Gangster’s moll, 27, who was caught with her lover’s Glock pistol buried in her garden after gangland shooting walks free because she was in state of ‘hormonal upheaval’ at the time
- Amy Quinn arrested after loaded Glock pistol found buried at home in Oldham
- Mother-of-two, 27, admitted unlawful possessing firearm and faced five years
- She was given 22-month jail, suspended for 2 years, and 200 hours unpaid work
- Boyfriend Clive Wallace, 37, had been jailed for eight years at an earlier hearing
Amy Quinn, 27, was arrested after detectives found the loaded Glock 26 pistol buried at her home in Greater Manchester
A gangster’s moll who faced five years in jail after being caught with her lover’s gun has been freed because a judge ruled she must have been in a state of ‘hormonal upheaval’ at the time.
Mother-of-two Amy Quinn, 27, was arrested after detectives found the loaded Glock 26 pistol buried at her home in Oldham, Greater Manchester.
Her boyfriend Clive Wallace, an underworld Mr Big who operated as a ‘talent scout’ for crime gangs, had previously seized the pistol after it was fired in the air during a 5am gangland fight.
The 37-year-old subsequently attended Quinn’s home in his Audi A3 before asking her if he could hide the gun under a strip of astroturf.
Quinn, who had a daughter with Wallace, admitted unlawful possessing a firearm at Minshull Street Crown Court, Manchester, and faced a mandatory five years imprisonment under UK gun laws.
But she was instead given a 22-month jail suspended for two years and ordered to complete 200 hours unpaid work after she said she had no idea the package she was hiding was a gun and that she had been living in fear of her boyfriend.
Wallace was jailed for eight years at an earlier hearing.
Sentencing Quinn, whose children are both now in care, Judge Tina Landale told her: ‘Regrettably, many people are exploited by serious criminals because vulnerable people are targeted for the reason that they can expect to have sympathy from the court.
‘I do not necessarily find this in your case as you were in a relationship with Mr Wallace that had been in force for some considerable time, because you had children together.
‘But you were under pressure and intimidation and I accept you had no knowledge that the item you hid in the ground was a firearm or ammunition.
‘I also take into account the fact that at the time of this offence, you were particularly and extremely vulnerable because you had a four-month-old baby, and your hormones and hormonal upheaval must be an additional factor.
Her boyfriend Clive Wallace, an underworld Mr Big, had previously seized the pistol after it was fired in the air during a 5am gangland fight before asking Quinn if he could hide the gun under a strip of astroturf (pictured)
Quinn, who had a daughter with Wallace, admitted unlawful possessing a firearm at Minshull Street Crown Court, Manchester. The loaded Glock 26 self-loading pistol
‘That meant the pressure upon you would be even more exceptional than it would have been in a coercive relationship. I can take account of all these features and consider that there were exceptional circumstances in this case. A custodial sentence is inevitable, but the mitigation allows me to suspend this sentence.’
The shooting occurred on July 14 2019 after police were called to a mass brawl in Manchester’s Cheetham Hill area.
Prosecutor Darren Preston described how the handgun had been pointed in the air during the ‘large-scale incident’ before it was discharged.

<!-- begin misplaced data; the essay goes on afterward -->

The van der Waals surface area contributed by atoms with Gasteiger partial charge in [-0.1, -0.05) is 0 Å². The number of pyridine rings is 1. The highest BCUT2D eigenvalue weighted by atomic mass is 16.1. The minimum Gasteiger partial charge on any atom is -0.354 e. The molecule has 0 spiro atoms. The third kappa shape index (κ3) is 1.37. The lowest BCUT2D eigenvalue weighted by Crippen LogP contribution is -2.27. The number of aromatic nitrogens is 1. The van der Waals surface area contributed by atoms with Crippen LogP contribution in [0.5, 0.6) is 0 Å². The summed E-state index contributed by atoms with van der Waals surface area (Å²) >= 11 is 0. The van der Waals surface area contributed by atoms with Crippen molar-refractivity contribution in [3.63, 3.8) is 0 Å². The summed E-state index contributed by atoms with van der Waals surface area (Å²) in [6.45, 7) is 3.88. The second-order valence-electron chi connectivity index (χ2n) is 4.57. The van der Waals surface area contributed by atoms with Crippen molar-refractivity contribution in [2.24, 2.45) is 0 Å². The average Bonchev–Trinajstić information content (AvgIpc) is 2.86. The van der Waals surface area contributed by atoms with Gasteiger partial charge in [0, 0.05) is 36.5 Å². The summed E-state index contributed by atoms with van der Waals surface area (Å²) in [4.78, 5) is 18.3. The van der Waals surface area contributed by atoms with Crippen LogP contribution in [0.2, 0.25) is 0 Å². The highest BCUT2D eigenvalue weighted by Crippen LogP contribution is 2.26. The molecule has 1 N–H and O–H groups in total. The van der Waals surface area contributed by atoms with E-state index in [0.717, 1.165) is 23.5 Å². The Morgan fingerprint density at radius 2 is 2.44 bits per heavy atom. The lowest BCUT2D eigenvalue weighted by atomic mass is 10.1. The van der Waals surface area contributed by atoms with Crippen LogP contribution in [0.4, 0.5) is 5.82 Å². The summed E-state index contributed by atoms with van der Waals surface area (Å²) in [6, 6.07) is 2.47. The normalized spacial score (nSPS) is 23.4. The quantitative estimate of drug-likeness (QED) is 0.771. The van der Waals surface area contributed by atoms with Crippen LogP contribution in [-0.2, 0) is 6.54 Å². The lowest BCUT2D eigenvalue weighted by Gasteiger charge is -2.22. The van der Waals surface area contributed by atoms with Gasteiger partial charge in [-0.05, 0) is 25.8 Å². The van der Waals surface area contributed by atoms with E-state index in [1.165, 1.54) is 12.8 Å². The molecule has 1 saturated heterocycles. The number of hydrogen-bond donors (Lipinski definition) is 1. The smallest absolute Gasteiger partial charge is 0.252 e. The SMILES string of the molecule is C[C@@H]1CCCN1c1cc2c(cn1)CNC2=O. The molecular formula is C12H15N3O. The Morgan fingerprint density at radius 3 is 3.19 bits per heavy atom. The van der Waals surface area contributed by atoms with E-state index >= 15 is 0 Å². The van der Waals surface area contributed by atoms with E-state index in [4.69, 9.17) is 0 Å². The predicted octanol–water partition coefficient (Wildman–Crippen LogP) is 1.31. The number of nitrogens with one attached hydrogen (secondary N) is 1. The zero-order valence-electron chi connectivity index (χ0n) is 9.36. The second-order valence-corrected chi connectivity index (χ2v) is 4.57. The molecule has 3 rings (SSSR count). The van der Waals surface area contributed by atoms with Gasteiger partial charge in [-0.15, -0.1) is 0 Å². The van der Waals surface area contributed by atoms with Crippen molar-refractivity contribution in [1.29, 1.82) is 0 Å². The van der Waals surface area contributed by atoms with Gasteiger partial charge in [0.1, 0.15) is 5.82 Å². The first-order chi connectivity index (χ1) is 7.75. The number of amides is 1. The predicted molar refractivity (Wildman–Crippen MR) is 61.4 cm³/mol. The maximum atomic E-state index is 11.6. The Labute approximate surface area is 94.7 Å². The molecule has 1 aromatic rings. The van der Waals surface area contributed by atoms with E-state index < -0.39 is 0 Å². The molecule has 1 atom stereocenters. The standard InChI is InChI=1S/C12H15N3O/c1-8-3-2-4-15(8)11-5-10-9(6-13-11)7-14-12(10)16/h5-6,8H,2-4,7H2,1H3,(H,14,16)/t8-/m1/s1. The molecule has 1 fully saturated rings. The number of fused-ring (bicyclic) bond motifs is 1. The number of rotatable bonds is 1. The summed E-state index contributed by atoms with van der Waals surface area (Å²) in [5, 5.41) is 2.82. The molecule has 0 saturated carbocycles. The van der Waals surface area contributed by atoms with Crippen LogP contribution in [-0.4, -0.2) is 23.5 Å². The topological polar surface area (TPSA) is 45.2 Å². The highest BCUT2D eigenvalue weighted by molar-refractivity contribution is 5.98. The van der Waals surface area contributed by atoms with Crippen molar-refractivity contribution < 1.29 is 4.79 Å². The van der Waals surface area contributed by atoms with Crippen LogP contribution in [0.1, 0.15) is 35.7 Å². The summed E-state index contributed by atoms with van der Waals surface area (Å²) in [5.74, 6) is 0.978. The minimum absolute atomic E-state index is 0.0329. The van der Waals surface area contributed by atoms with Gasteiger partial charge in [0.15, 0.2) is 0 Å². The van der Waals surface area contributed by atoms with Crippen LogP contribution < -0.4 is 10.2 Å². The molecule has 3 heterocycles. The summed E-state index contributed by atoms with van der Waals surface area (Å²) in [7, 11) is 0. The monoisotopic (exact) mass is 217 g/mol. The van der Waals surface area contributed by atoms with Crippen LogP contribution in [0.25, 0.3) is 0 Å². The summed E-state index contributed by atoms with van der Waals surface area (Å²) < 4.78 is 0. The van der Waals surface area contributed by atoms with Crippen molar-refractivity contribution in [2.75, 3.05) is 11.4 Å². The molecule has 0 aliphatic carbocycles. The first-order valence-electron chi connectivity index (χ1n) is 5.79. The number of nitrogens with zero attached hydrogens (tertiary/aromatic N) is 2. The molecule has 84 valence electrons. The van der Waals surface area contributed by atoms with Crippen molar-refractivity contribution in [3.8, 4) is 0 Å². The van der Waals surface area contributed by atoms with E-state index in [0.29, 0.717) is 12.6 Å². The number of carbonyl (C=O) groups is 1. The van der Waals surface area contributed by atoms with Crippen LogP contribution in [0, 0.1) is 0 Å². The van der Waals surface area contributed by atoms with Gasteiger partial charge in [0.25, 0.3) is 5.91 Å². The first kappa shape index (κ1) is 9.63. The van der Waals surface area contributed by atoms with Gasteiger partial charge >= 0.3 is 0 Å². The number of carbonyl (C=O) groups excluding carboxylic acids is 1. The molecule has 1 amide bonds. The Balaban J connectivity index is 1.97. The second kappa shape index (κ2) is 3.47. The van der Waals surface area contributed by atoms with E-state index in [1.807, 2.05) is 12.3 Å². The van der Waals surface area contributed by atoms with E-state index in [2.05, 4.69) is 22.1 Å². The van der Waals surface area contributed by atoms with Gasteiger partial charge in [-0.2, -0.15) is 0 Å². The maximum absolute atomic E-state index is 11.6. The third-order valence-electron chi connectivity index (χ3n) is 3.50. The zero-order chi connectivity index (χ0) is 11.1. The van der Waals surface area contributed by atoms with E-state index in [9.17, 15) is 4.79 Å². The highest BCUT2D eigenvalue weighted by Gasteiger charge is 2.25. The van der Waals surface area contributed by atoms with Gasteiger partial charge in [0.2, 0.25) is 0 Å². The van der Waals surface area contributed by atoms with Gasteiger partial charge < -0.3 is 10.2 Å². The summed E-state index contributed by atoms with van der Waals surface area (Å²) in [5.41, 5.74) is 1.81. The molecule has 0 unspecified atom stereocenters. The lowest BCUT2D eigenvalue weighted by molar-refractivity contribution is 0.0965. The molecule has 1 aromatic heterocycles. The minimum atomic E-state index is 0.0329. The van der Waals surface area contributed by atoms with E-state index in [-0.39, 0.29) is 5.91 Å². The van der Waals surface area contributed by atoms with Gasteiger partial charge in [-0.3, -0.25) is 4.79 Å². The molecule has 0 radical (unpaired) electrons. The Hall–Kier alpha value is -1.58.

Wallace gestured to the gunman to follow him before taking the pistol and putting it ‘in the front of his trousers’.
He later produced the gun himself as the violence escalated and ‘held it in a way which was visible for all nearby to see’.
Police attended Quinn’s home a short time later where CCTV was recovered showing Quinn hiding a package before Wallace left a car with one witness reporting they saw him bury the gun.
Wallace, 37, was jailed for eight years at an earlier hearing
Officers also found £155 worth of cannabis plus 4.28g of cocaine and weighing scales. Quinn also had cannabis supply related texts on her phone.
She later told police Wallace had been abusive towards her and ‘did what she was told’.
A basis of plea read to the court said: ‘Clive Wallace was very controlling and made threats both to her and against her family. He had CCTV installed at her address so he could watch what was going on. He did not live there but attended whenever he wished.
‘He was frequently violent and at the time of her arrest, she had bruises caused by Clive Wallace.’
‘Amy Quinn was afraid of him and she was told to hide a package by Wallace. It contained ammunition and a firearm but she had never seen the inside of the package and never had anything do to with it when she had it.
‘She did not feel she could refuse it but accepts that this falls short of duress. She accepts that she was involved in the supply of drugs but under the direction of Clive Wallace.’
In mitigation defence counsel Robert Kearney said: ‘This involved pressure and coercion but falls short of duress.
‘It was a package that Mr Wallace told her to hide, which she did but she had no knowledge the package was a firearm. She has cooperated and shown remorse through her plea and other actions. She is not involved in organized crime.’
Wallace was previously named by police as a ‘recruiter’ for gangs in South Manchester.
He denied the claims but admitted possessing a firearm with intent to provoke fear of violence and violent disorder.
He had 35 offences on his record including attempted robbery at gunpoint and possessing a knife. In 2011 he was jailed for six years after being caught with a loaded revolver by police investigating an attack on another man.
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